Sunday, October 21, 2007

A Christian Realist's (Brief) Perspective on General and Special Revelation

Back when I was a kid the minister or Sunday school teacher, I don't remember which, was talking about how God provided us with "General Revelation", which was the material universe, and "Special Revelation", which he memorably described by holding up a Bible and noting that he was holding the sum total of God's Special Revelation.

General Revelation tells us about God because God caused the universe to come into being and it therefore reflects His nature, and Special Revelation was explicitly provided to us by inspiration, dictation, and the observation and recording of historical events.

The two must be in harmony because God is rational and so it would make no sense for these two representations of God's nature to be in conflict with one another. Throughout history, however, there has been a perceived conflict between the Universe as we understand it versus the content of the Bible, a conflict that continues to the present day.

General and Special Revelation, while related, are distinct bodies of knowledge. Each informs the other, and our goal is to increase our understanding of them, coming closer to the fundamental Truths of each.

Our knowledge of what the universe is, from quarks to cosmos, evolves over time as we're able to build on the knowledge that was gathered before, and as our technology gives us access to information about the universe that was previously inaccessible.

Likewise our understanding of the Bible grows and changes over time, as our culture and society become more sophisticated: no more the explicit subordination of women, tolerance of slavery, or genocide. Arguing that the Bible is always taken literally, and not subject to interpretation, is specious: for example, very few conservative Christian churches implement 1 Cor 11:5-6 regarding the covering of women's heads in church.

Our knowledge of the universe is imperfect, and our wisdom in interpreting the Bible is imperfect, but in my opinion we have a good overall handle on both. When the two come into apparent conflict, research, reconsideration, and refinement of our understanding of one or the other (or both) is needed.

The material universe, and our knowledge of it, is objective. It can be observed, measured, and experimented upon. It works consistently and reliably in its framework of physical laws, and it truly has no secrets, only things that have not yet been discovered.

Special revelation provides an explanation and rationale for our place in the universe, it addresses existential, ethical, moral, and philosophical issues of what is humanity, and how we should then live.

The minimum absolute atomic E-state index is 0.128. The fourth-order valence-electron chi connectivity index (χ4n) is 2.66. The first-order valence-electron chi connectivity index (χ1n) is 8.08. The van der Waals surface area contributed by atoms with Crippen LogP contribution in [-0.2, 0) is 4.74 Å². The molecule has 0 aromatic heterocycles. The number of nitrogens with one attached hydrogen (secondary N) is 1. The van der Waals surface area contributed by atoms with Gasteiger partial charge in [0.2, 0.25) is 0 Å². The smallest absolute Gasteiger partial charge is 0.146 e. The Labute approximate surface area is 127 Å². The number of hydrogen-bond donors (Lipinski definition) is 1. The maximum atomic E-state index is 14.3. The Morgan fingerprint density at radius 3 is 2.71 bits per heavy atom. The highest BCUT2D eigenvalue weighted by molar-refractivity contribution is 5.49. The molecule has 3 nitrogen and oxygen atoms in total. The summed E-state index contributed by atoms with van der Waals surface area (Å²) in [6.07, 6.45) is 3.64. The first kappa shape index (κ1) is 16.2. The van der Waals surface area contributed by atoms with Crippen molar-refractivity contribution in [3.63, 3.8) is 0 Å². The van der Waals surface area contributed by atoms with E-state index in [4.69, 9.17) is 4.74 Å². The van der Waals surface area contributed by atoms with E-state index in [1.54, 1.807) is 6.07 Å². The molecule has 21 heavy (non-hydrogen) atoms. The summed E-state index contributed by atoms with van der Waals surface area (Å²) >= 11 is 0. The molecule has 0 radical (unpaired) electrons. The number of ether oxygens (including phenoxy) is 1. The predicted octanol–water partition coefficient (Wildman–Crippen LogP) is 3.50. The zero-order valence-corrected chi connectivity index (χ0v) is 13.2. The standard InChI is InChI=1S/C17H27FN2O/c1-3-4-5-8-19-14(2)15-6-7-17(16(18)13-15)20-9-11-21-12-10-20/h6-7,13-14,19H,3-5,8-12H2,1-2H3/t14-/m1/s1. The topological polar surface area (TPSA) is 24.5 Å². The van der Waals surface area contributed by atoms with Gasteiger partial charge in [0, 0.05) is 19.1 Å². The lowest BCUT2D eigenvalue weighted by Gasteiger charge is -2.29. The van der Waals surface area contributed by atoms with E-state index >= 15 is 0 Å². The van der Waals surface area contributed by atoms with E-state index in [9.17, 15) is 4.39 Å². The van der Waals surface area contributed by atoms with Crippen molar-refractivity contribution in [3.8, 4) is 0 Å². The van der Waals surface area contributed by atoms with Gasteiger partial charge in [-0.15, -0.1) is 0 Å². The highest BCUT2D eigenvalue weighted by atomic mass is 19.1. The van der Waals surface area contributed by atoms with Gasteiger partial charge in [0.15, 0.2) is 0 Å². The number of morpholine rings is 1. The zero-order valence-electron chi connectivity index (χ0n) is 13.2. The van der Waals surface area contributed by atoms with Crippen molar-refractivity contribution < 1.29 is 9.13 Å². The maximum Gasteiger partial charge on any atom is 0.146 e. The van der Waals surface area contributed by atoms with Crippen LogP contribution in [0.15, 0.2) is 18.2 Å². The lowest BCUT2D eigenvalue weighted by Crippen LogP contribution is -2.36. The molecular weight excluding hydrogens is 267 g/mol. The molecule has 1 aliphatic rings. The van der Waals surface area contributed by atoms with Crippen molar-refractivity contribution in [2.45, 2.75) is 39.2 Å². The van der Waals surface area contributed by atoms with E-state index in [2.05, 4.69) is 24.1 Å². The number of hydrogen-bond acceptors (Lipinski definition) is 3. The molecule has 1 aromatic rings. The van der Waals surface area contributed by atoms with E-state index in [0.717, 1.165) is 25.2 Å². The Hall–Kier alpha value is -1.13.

The Special Revelation of the Bible builds on the General Revelation of the universe, so it cannot contradict it.

When the two appear to conflict, more research and study, in pursuit of a more complete understanding, is needed. The Bible "amplifies" the understanding and explanation of nature, it does not define it. The material universe is as it is, its reality is its own definition.

Astronomy and geology have determined that the universe is 13.7 billion years old, and the earth 4.6 billion, respectively, and these are objective facts. The "young earth" interpretation some make of the Bible's Genesis account of creation that concludes the Earth is 6000 years old flies in the face of the facts, and so is clearly wrong. The "six days" of creation obviously can't be interpreted to mean six literal 24-hour days, because that interpretation conflicts with reality. And that should've been the end of that debate once the ages of the Earth and the universe had gotten pinned down.

Putting primacy on one's interpretation of Biblical passages when discussing objective reality, i.e. the behavior and composition of the universe, is misguided, it's mixing apples and oranges. Too many Christians don't understand this, and think that citing the Bible to support one's belief about any particular subject, spiritual or material, is irrefutable proof that that belief is a fact. (In actuality, the facts of the nature of the material universe are right in front of one, and all that's required is a willingness to study, analyze, and understand. And maybe an NSF grant or two :-)

Since the Bible literally defines the Christian faith, citing the Bible is perfectly valid in that domain, e.g., "What is the Christian conception of 'Heaven'?".

But it's much less so when stepping outside that domain: "How do you know there's a heaven?" "Because the Bible says so." Such an assertion is completely lost on an atheist or anyone who doesn't acknowledge the Bible as an authoritative document.

Christians, especially conservative ones, don't seem to grasp this latter point--because that authority is an intrinsic part of their belief system, discounting it is inexplicable, and so it's concluded that the work of the Devil is the ONLY possible explanation.

For a person to become a Christian, they need to understand what the Christian faith is, and accept that it's a valid faith. Now one obviously uses the Bible to describe what it is, to show that it is internally consistent, and to show that it is consistent with human nature, but one can't use the Bible to "prove" the Bible. A person who moves from non-believer to believer may have it come on them like a bolt from the blue--an epiphany--or it may be a long, intellectual struggle that brings one to belief, or more commonly something in between, like the example of one's whose "life changed" due to the acceptance of Christianity.

The better that Christians understand this, and what the limitations of Biblical argument and interpretation are, the more effective they can be in bringing people into God's kingdom.